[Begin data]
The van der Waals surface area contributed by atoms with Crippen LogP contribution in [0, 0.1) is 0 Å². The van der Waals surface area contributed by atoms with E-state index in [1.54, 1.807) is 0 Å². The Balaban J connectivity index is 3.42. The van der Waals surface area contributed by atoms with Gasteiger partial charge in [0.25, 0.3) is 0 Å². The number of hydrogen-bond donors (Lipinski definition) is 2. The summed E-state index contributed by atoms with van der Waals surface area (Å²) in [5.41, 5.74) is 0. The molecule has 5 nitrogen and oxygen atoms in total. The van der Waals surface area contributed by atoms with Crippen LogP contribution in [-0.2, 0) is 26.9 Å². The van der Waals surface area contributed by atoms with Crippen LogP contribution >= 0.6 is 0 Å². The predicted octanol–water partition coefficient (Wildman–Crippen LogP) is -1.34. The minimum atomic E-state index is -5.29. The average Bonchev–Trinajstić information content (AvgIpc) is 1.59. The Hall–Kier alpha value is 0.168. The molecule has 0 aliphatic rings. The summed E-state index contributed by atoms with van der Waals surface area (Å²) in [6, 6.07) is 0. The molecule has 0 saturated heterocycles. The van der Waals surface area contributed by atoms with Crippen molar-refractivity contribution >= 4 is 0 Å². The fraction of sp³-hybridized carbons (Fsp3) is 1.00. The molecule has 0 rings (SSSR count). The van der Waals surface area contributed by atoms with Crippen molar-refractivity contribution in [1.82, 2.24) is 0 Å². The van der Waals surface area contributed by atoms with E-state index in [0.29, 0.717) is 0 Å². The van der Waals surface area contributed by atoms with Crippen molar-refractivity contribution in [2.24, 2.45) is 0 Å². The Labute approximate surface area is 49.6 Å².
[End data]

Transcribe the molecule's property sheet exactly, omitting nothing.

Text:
The van der Waals surface area contributed by atoms with Crippen LogP contribution in [0, 0.1) is 0 Å². The van der Waals surface area contributed by atoms with E-state index in [1.54, 1.807) is 0 Å². The Balaban J connectivity index is 3.42. The van der Waals surface area contributed by atoms with Gasteiger partial charge in [0.25, 0.3) is 0 Å². The number of hydrogen-bond donors (Lipinski definition) is 2. The summed E-state index contributed by atoms with van der Waals surface area (Å²) in [5.41, 5.74) is 0. The molecule has 5 nitrogen and oxygen atoms in total. The van der Waals surface area contributed by atoms with Crippen LogP contribution in [-0.2, 0) is 26.9 Å². The van der Waals surface area contributed by atoms with Crippen LogP contribution >= 0.6 is 0 Å². The predicted octanol–water partition coefficient (Wildman–Crippen LogP) is -1.34. The minimum atomic E-state index is -5.29. The average Bonchev–Trinajstić information content (AvgIpc) is 1.59. The Hall–Kier alpha value is 0.168. The molecule has 0 aliphatic rings. The summed E-state index contributed by atoms with van der Waals surface area (Å²) in [6, 6.07) is 0. The molecule has 0 saturated heterocycles. The van der Waals surface area contributed by atoms with Crippen molar-refractivity contribution >= 4 is 0 Å². The fraction of sp³-hybridized carbons (Fsp3) is 1.00. The molecule has 0 rings (SSSR count). The van der Waals surface area contributed by atoms with Crippen molar-refractivity contribution in [1.82, 2.24) is 0 Å². The van der Waals surface area contributed by atoms with E-state index in [0.29, 0.717) is 0 Å². The van der Waals surface area contributed by atoms with Crippen molar-refractivity contribution in [2.24, 2.45) is 0 Å². The Labute approximate surface area is 49.6 Å².